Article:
TXBA 2015 Winter NAMM Report

Jan 28th, 2015

Last week I went to the 2015 Winter NAMM show, a nice ending for my vacation. I’m not a reporter, so this is not a comprehensive report of the whole show. But I did see a few cool things that might interest some of you.


This is old news for some of you who live in bigger cities, but this was my first time using Uber for transportation. My hotel was over a mile from the convention center and last year I walked to and from the show.

This year I used Uber, and it was like magic. I had drivers of all ages, races, cultures, and experience levels. They were all pleasant, had clean cars, and acted with great professionalism. 

The service is incredibly efficient, making it possible to get from point A to point B with very little fuss. I know this has nothing to do with guitars, but the experience was so good I had to write about it.

Wampler Plexi-Drive Deluxe

Soon after TXBA launched in 2014, I reviewed the Wampler Plexi-Drive for Tone Tuesday. I really liked that pedal and was excited to see what Brian had come up with for the Deluxe version.

The Plexi-Drive Deluxe is different in two key areas:

  1. It has an active 3 band tone control for the main circuit.
  2. There’s a switchable midrangey boost that pushes the main circuit.

I spent about 10 minutes playing with it, and it sounds exactly like you’d expect. The expanded tone controls allow many more sounds than the original. The boost thickens the sound and pushes the Plexi circuit far past what the original was capable of.

Should you buy it? That depends. If you’ve got the original PlexiDrive, you can simulate the functions of the Deluxe by pushing it with a midrange style overdrive set to low gain, high volume. You won’t get the flexibility of the 3 band tone controls, but you’ll be in the ballpark.

But if you don’t already have the original PlexiDrive, the Deluxe is worth the extra money if you can afford it.

Dunlop Mini Wah

Wah pedals are something I’ve wanted to love, but have mostly been frustrated with. They’re bulky, heavy, and designing a pedalboard layout around them is inconvenient.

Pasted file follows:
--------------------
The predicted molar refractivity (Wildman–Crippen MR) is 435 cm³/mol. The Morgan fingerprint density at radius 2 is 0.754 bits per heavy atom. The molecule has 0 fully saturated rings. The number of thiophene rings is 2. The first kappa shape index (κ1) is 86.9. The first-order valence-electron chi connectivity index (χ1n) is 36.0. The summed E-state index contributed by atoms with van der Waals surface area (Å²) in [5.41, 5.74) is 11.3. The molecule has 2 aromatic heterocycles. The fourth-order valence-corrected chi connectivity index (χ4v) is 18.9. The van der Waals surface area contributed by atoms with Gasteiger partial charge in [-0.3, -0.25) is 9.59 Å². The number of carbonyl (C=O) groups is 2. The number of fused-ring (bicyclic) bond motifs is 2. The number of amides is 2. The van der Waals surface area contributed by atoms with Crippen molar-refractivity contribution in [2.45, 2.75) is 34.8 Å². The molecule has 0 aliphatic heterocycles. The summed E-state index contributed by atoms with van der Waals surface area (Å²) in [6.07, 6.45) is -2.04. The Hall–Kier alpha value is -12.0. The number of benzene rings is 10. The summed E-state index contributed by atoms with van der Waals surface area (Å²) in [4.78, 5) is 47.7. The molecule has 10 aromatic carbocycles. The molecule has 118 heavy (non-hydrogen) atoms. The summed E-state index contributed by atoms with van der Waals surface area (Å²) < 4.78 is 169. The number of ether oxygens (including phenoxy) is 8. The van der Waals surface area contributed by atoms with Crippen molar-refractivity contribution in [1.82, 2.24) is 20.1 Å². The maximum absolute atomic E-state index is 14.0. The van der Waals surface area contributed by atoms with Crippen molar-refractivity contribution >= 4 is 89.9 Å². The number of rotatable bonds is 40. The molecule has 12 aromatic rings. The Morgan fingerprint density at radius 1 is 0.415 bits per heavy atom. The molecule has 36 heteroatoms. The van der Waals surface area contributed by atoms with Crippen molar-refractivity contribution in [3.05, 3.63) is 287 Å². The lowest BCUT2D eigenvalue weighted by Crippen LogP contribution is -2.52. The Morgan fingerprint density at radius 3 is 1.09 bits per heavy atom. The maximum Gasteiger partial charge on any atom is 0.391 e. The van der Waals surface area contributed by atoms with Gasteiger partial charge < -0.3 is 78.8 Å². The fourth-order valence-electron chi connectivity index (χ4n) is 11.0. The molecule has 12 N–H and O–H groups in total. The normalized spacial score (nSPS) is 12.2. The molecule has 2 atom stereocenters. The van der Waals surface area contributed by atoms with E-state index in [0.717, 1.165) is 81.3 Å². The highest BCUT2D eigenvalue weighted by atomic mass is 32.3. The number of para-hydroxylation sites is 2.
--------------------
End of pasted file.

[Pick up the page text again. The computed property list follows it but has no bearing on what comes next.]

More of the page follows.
Enter the Dunlop Cry Baby Mini Wah. My initial thought was “wah pedals are big for a reason”. I was sure this tiny wah would be difficult to control. 

When I first stepped on it, I had to get used to my foot being bigger than the pedal - you actually have to think about foot position. But once I got used to the size, it was surprisingly natural to control. I hope they adopt this form factor for more wah models.

Ibanez Mini Tube Screamer

I could not try this pedal, because the Ibanez booth is for looking only. But I thought this was a fascinating idea. There’s no reason this pedal couldn’t sound every bit as good as a regular Tube Screamer. Personally I don’t like mini pedals because I have large feet. But if you’ve got a small board, this might be a good way to reclaim some space.

Fuchs ODS-II

The Fuchs ODS series of amps has been around for over a decade, and during that time Andy has gotten a lot of feedback from players.

That feedback has directly influenced the design of the ODS-II, their new flagship amp. It’s not cheap, but it's got more features than you'd think could be packaged into an amp this small. 

Andy explains it all in this video, and Eric Gales provides does some insane playing to accompany.

Zexcoil J-Bass Pickups

You all know my affection for Zexcoil pickups, they’re in pretty much every video I make. And soon they’ll be available for bass. I had a great time hanging out in the Zexcoil booth, both playing and explaining the pickups to interested passers-by.

Audio-Technica System 10 Pro

The System 10 Pro from Audio Technica is a 2.4 GHz wireless system with a few tricks. The receiver antennas are packaged into modules, and each reciever chassis can hold two modules.

The antenna modules can also be mounted remotely, connected by ethernet to the chassis. This allows you to rack mount the chassis, and mount the antennas in a position that maximizes reception strength.

Another big feature: 5 receiver chassis units (10 receiver channels) can be daisy chained via phone line. When connected, the units will “talk”, ensuring they don’t interfere with each other. 

A single receiver chassie, with two antenna modules, and two wireless handheld microphones will sell for $799.

Mackie DL32R

This was one of my favorite things from the show. The Dl32R is a headless, faceless mixer. It’s just a big box with connectors.

So how do you.... mix? Glad you asked. All mixing is done vie an iPad, wirelessly. 

The mixer can be installed wherever is most convenient. It connects via Ethernet or Wifi to your network. Mackie’s control software runs on an iPad, or iPhone, and you perform all your mixing functions from there.

A few standout features:

  • 10 different people can control their own mix wirelessly
  • 24 track lossless recording to an attached hard drive
  • 32 track USB interface when connected to a computer
  • Mixer settings can be shared / recalled via iPad controller


So that’s it, not a comprehsive review, but just the highlights. The best part about the show for me was seeing my friends, and enjoying the energy of the musical industry. The trip was inspirational, refreshing, and now I am ready to get back to work.

Here's a gallery of all the random images I took during the show.